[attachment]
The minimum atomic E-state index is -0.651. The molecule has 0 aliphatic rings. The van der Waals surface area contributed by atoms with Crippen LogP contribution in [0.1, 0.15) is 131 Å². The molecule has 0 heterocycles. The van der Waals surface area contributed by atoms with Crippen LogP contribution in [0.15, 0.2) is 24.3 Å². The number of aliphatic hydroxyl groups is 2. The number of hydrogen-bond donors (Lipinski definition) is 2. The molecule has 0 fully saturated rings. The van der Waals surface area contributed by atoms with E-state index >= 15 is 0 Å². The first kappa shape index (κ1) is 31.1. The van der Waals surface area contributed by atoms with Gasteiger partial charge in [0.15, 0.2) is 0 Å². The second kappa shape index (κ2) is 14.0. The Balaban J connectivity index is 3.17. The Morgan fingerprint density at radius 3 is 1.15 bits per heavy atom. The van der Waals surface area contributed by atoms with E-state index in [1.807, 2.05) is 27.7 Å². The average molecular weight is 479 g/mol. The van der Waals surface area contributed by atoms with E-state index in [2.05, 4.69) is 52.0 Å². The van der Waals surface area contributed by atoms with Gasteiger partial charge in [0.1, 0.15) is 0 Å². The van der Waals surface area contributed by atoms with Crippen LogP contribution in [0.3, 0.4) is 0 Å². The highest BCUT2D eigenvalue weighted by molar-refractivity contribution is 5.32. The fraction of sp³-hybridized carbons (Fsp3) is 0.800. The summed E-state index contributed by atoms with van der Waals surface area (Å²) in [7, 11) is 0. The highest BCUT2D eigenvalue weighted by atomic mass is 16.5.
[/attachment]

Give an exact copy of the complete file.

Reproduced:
The minimum atomic E-state index is -0.651. The molecule has 0 aliphatic rings. The van der Waals surface area contributed by atoms with Crippen LogP contribution in [0.1, 0.15) is 131 Å². The molecule has 0 heterocycles. The van der Waals surface area contributed by atoms with Crippen LogP contribution in [0.15, 0.2) is 24.3 Å². The number of aliphatic hydroxyl groups is 2. The number of hydrogen-bond donors (Lipinski definition) is 2. The molecule has 0 fully saturated rings. The van der Waals surface area contributed by atoms with E-state index >= 15 is 0 Å². The first kappa shape index (κ1) is 31.1. The van der Waals surface area contributed by atoms with Gasteiger partial charge in [0.15, 0.2) is 0 Å². The second kappa shape index (κ2) is 14.0. The Balaban J connectivity index is 3.17. The Morgan fingerprint density at radius 3 is 1.15 bits per heavy atom. The van der Waals surface area contributed by atoms with E-state index in [1.807, 2.05) is 27.7 Å². The average molecular weight is 479 g/mol. The van der Waals surface area contributed by atoms with E-state index in [2.05, 4.69) is 52.0 Å². The van der Waals surface area contributed by atoms with Gasteiger partial charge in [0.1, 0.15) is 0 Å². The van der Waals surface area contributed by atoms with Crippen LogP contribution in [0.3, 0.4) is 0 Å². The highest BCUT2D eigenvalue weighted by molar-refractivity contribution is 5.32. The fraction of sp³-hybridized carbons (Fsp3) is 0.800. The summed E-state index contributed by atoms with van der Waals surface area (Å²) in [7, 11) is 0. The highest BCUT2D eigenvalue weighted by atomic mass is 16.5.